What is the cleanest energy?
Despite how commonly the term ‘clean energy’ is used, there is actually no such thing. At least not in the power delivery market; there are only various levels of ‘dirty’ energy. Starting with the worst and moving up, that would in general be - coal, oil, natural gas and propane, wood and other bio-fuels, then moving on to the various forms of renewable energy, each of which has a negative footprint of some kind.
As an example - solar panels need to be fabricated using metal, plastics and certain rare earth metals that are in dwindling supply. Windmills have a similar footprint as they are made mostly of steel, along with fiberglass and plastics, and they are seated on a concrete base. Then and only then, can the ‘clean electricity’ be generated and delivered to your home.
How do I buy green energy?
Not everyone can afford a rooftop solar installation to ensure their own green power, and not everyone has a roof that can even accommodate PV solar panels.
US states and Canadian provinces will have varying levels of green energy that is fed into the grid from renewable sources, so depending on where you live, some people are automatically using renewable energy. For those in regions with a mix of dirtier fuel sources feeding the grid, there are alternative methods of ‘buying’ green power. US homeowners can reduce their home carbon footprint by purchasing Renewable Energy Certificates (RECs), and Canadians can purchase green power through Bullfrog Power, a green energy broker.
When you purchase what amounts to being 'green energy credits', what you are doing is paying a premium to ensure that an equal amount of renewable energy is fed into the grid to offset the energy consumption of your home.
If a utility claims that 25% of the electricity it provides comes from renewable clean sources, that could mean it has purchased RECs equal to that share of its power. Also, a business can purchase sufficient RECs to then claim that it is powered100% by clean energy. It’s murky for sure, but it is an incentive program that does have a positive impact on the kind of energy that is supplied.
Note - watch for a change in the economics of rooftop solar in the coming years as PV solar shingles such as the Tesla Solar Roof may actually be the cheapest roofing material over the lifespan of a building when reduced energy costs are factored.
What are RECs (Renewable Energy Certificates)?
The primary objective of the renewable energy-generation market is, of course, to provide low-carbon energy to run our homes, businesses and communities. Born of that service, is a valuable by-product - Renewable Energy Certificates. For every megawatt-hour (MWh) of power generated, the provider receives one REC, which it can then sell. Businesses wishing to improve their environmental footprint and social responsibility can then purchase those certificates in lieu of doing a solar installation for example, and arrive at the same net result, of being powered by clean energy.
Despite the reluctance of some governments to force emission reduction through legislation, fossil fuel use is in decline due to market influence, because extraction is becoming more difficult and expensive. We have already harvested most of the ‘low-hanging energy fruit’, in that the oil close to the surface has pretty well been tapped dry. The same has happened with coal extraction, and now the tops of mountains are being blown off to access coal, bringing with it devastating ecological and human health impacts.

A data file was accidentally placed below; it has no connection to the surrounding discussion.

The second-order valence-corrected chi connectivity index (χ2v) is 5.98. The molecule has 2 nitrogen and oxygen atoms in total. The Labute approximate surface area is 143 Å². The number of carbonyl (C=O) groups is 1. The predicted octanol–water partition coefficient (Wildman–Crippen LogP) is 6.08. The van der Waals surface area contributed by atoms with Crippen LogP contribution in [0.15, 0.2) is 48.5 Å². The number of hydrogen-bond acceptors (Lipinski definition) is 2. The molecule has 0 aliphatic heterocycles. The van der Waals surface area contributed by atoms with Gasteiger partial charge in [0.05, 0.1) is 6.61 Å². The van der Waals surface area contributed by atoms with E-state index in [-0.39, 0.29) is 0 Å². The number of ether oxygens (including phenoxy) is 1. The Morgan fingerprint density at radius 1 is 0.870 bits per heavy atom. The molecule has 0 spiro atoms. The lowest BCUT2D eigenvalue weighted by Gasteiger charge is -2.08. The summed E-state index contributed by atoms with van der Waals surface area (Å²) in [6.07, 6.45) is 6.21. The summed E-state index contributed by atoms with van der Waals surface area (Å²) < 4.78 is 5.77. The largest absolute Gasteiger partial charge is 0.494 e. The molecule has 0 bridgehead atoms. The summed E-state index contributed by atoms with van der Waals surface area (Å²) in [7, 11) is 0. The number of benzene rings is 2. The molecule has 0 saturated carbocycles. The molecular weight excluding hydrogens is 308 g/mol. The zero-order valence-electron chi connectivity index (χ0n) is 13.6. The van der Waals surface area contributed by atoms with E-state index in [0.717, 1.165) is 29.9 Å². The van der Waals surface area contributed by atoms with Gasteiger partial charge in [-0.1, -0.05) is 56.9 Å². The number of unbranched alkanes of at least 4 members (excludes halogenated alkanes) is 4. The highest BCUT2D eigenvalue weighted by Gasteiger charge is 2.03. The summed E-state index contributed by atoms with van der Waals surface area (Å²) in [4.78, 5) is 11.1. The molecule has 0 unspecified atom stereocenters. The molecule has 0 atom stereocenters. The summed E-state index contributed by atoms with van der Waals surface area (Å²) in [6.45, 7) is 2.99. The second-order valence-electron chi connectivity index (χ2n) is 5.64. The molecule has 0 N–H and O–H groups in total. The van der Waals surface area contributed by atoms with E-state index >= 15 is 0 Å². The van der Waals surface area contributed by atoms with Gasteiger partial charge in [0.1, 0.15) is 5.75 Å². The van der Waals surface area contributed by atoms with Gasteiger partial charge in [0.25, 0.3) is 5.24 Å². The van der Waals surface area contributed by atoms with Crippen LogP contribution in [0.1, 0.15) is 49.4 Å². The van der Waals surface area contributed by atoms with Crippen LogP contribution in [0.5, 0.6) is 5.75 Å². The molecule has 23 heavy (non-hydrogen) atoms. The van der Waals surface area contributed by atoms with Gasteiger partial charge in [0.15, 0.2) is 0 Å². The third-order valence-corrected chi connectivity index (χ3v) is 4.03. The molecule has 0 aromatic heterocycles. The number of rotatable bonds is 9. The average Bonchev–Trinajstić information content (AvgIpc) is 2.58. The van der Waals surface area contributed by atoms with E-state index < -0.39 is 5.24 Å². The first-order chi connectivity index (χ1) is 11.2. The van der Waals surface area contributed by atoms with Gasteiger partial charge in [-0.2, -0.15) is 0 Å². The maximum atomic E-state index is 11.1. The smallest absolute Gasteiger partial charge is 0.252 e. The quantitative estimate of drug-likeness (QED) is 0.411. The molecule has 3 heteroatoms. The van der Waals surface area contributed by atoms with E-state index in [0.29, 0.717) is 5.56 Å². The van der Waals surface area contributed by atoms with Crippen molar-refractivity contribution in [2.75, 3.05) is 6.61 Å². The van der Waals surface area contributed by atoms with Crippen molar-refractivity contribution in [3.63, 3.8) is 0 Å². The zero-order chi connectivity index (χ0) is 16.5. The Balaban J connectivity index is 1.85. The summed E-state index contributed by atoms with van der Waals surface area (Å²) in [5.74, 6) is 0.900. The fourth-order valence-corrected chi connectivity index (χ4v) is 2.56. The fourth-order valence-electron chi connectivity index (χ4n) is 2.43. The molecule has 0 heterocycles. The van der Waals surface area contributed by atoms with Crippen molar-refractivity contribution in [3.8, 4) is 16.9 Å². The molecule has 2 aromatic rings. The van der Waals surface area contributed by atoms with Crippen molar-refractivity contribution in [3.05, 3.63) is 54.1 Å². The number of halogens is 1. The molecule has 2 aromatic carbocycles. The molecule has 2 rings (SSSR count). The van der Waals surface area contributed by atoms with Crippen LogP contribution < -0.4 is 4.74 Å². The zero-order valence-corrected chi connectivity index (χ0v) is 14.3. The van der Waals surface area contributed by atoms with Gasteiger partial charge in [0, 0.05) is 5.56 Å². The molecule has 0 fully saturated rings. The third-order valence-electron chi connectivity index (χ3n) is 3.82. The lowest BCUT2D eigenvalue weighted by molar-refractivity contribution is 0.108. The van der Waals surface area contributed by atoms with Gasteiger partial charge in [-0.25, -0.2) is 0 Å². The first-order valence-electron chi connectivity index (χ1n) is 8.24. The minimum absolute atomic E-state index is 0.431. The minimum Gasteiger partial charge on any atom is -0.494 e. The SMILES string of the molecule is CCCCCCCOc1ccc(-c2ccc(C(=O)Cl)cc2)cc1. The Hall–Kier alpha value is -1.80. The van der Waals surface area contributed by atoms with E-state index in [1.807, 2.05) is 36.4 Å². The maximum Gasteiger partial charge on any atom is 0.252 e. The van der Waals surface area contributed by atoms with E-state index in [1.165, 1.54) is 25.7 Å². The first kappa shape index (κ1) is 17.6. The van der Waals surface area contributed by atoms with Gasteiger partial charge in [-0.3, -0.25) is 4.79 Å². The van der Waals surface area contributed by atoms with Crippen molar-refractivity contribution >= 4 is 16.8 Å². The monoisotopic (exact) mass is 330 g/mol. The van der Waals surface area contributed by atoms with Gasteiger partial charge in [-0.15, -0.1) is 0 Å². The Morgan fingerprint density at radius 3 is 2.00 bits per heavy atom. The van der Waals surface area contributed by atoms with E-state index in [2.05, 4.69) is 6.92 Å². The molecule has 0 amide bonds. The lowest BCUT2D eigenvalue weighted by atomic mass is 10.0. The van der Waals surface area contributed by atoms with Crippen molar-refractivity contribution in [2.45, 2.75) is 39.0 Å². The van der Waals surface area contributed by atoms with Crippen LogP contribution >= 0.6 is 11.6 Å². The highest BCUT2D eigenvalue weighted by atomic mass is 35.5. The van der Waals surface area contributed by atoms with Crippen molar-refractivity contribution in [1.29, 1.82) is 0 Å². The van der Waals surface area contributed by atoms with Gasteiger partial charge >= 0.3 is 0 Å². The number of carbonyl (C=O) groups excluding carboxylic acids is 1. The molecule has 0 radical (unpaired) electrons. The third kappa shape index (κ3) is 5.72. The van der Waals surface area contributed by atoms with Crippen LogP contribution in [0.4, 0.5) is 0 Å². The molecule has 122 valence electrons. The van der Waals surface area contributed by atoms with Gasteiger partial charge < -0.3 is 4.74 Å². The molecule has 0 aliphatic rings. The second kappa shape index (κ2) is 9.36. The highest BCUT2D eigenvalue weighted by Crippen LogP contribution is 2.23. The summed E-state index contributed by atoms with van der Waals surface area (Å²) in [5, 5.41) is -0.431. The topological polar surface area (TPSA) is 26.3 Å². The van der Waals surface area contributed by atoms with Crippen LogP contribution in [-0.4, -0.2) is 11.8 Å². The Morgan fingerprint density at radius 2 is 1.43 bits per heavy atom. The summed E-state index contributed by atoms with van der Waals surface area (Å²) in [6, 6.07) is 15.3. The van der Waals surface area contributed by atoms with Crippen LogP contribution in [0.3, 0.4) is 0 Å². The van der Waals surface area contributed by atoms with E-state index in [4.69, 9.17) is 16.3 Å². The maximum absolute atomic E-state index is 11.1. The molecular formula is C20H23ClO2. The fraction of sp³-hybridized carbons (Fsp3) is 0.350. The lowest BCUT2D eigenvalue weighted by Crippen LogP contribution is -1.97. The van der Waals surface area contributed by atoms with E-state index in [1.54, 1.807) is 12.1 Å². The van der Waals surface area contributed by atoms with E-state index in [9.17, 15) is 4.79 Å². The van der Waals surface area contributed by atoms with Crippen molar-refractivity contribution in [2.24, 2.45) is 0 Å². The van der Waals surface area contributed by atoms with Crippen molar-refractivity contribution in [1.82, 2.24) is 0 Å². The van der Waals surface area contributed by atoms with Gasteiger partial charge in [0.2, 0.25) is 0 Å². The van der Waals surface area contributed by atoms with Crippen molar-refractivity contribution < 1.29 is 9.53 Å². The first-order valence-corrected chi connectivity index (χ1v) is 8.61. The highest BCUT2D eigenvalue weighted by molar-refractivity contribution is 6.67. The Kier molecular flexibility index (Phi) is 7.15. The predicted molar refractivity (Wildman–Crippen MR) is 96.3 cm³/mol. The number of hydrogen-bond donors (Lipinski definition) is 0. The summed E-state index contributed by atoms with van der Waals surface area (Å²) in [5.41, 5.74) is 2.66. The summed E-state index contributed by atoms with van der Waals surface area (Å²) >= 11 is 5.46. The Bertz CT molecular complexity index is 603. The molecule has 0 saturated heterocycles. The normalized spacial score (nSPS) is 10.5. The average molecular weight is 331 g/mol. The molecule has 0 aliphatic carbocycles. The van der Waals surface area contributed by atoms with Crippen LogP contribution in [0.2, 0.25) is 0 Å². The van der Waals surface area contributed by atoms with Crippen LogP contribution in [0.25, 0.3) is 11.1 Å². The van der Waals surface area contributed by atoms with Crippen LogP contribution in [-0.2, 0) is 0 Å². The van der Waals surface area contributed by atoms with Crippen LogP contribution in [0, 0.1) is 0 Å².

When you add to that equation the efficiency improvements and continually-dropping prices of renewable energy and RECs, it is possible for countries such as the US to see a significant drop in its carbon emissions.
So when you purchase clean energy, you have not only reduced your own carbon footprint, you have contributed to the creation of a by-product (REC) that provides a market incentive to develop and generate cleaner power solutions. And there is no shortage of potential sources - such as tidal power generators, wave generators, and water-main turbines that can generate power under your feet while you stroll down a sloped road.
How do you know if your electricity is clean?
The way the power grid operates makes it impossible to actually determine how much, if any, of your home electricity consumption comes from clean and renewable energy sources. The reason is that the power grid operates as a bit of a free-for-all, not unlike a potluck dinner where everyone contributes what they have and we all gorge ourselves.
And just as your plate may hold a salad with some locally-grown greens sitting beside some beef raised on a burnt rainforest in Brazil, your power could come partly from a solar farm and partly from a coal-burning power plant.
In general though, the power you draw comes from the closest source. So if you live near a hydroelectric dam, it’s a safe assumption that most of the power you consume would come from there.
Corporate responsibility and green marketing
Renewable Energy Credits in the US power market, and Bullfrog clean power in Canada are essentially awareness programs that put energy production in the spotlight. An individual homeowner who supports these steps is leading by example, but the real target is the big money.
To appear socially responsible is an essential component to corporate marketing strategies in this day and age, and while it can be argued that marketing expenses get passed down to consumers, this is at least a commendable way to spend them.
Now you know how to purchase renewable clean energy in the US and Canada read about how to lower your carbon footprint and build sustainable and energy efficient homes in the Ecohome Green Home Building Guide and in the pages below:
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